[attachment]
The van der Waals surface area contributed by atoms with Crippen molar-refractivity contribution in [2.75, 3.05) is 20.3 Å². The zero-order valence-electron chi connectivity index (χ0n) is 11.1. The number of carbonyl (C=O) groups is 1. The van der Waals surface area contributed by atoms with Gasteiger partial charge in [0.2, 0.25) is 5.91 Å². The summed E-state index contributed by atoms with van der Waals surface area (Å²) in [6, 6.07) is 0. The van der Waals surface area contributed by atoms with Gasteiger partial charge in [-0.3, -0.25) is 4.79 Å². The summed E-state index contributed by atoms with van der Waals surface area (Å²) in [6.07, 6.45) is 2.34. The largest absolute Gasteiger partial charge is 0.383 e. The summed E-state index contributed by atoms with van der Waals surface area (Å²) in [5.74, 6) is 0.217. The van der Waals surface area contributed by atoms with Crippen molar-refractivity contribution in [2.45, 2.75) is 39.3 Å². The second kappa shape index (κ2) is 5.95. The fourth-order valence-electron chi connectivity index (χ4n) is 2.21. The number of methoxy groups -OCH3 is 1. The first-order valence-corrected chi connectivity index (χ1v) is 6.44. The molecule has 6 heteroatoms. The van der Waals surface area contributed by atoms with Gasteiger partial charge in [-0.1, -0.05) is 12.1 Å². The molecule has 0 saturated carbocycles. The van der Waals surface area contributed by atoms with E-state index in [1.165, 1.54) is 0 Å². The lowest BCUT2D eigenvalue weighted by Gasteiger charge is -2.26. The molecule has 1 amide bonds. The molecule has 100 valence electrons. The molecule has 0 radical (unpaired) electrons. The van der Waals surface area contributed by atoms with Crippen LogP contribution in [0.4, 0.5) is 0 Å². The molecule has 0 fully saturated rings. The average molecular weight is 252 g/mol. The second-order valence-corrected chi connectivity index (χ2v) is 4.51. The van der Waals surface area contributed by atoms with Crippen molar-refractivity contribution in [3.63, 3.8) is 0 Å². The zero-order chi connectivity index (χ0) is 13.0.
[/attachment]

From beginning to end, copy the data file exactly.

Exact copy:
The van der Waals surface area contributed by atoms with Crippen molar-refractivity contribution in [2.75, 3.05) is 20.3 Å². The zero-order valence-electron chi connectivity index (χ0n) is 11.1. The number of carbonyl (C=O) groups is 1. The van der Waals surface area contributed by atoms with Gasteiger partial charge in [0.2, 0.25) is 5.91 Å². The summed E-state index contributed by atoms with van der Waals surface area (Å²) in [6, 6.07) is 0. The van der Waals surface area contributed by atoms with Gasteiger partial charge in [-0.3, -0.25) is 4.79 Å². The summed E-state index contributed by atoms with van der Waals surface area (Å²) in [6.07, 6.45) is 2.34. The largest absolute Gasteiger partial charge is 0.383 e. The summed E-state index contributed by atoms with van der Waals surface area (Å²) in [5.74, 6) is 0.217. The van der Waals surface area contributed by atoms with Crippen molar-refractivity contribution in [2.45, 2.75) is 39.3 Å². The second kappa shape index (κ2) is 5.95. The fourth-order valence-electron chi connectivity index (χ4n) is 2.21. The number of methoxy groups -OCH3 is 1. The first-order valence-corrected chi connectivity index (χ1v) is 6.44. The molecule has 6 heteroatoms. The van der Waals surface area contributed by atoms with Gasteiger partial charge in [-0.1, -0.05) is 12.1 Å². The molecule has 0 saturated carbocycles. The van der Waals surface area contributed by atoms with E-state index in [1.165, 1.54) is 0 Å². The lowest BCUT2D eigenvalue weighted by Gasteiger charge is -2.26. The molecule has 1 amide bonds. The molecule has 100 valence electrons. The molecule has 0 radical (unpaired) electrons. The van der Waals surface area contributed by atoms with Crippen LogP contribution in [0.4, 0.5) is 0 Å². The molecule has 0 fully saturated rings. The average molecular weight is 252 g/mol. The second-order valence-corrected chi connectivity index (χ2v) is 4.51. The van der Waals surface area contributed by atoms with Crippen molar-refractivity contribution in [3.63, 3.8) is 0 Å². The zero-order chi connectivity index (χ0) is 13.0.